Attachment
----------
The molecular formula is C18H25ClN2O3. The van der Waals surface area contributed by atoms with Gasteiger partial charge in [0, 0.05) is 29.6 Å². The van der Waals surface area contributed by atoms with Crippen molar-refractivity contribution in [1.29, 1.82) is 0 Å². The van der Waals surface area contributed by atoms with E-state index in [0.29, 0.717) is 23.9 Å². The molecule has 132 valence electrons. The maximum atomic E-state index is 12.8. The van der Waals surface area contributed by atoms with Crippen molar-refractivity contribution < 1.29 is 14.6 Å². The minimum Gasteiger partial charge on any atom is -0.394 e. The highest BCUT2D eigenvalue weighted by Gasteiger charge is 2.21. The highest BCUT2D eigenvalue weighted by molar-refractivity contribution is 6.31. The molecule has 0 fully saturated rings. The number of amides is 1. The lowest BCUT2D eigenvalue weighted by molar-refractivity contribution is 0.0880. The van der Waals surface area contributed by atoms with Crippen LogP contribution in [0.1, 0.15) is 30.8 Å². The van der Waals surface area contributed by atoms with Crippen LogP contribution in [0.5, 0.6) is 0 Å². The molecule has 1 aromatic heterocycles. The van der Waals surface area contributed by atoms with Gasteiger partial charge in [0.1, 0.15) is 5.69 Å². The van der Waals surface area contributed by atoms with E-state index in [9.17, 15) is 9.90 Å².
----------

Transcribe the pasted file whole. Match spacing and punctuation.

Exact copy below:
The molecular formula is C18H25ClN2O3. The van der Waals surface area contributed by atoms with Gasteiger partial charge in [0, 0.05) is 29.6 Å². The van der Waals surface area contributed by atoms with Crippen molar-refractivity contribution in [1.29, 1.82) is 0 Å². The van der Waals surface area contributed by atoms with E-state index in [0.29, 0.717) is 23.9 Å². The molecule has 132 valence electrons. The maximum atomic E-state index is 12.8. The van der Waals surface area contributed by atoms with Crippen molar-refractivity contribution < 1.29 is 14.6 Å². The minimum Gasteiger partial charge on any atom is -0.394 e. The highest BCUT2D eigenvalue weighted by Gasteiger charge is 2.21. The highest BCUT2D eigenvalue weighted by molar-refractivity contribution is 6.31. The molecule has 0 fully saturated rings. The number of amides is 1. The lowest BCUT2D eigenvalue weighted by molar-refractivity contribution is 0.0880. The van der Waals surface area contributed by atoms with Crippen LogP contribution in [0.1, 0.15) is 30.8 Å². The van der Waals surface area contributed by atoms with Crippen LogP contribution in [0.5, 0.6) is 0 Å². The molecule has 1 aromatic heterocycles. The van der Waals surface area contributed by atoms with Gasteiger partial charge in [0.1, 0.15) is 5.69 Å². The van der Waals surface area contributed by atoms with E-state index in [9.17, 15) is 9.90 Å².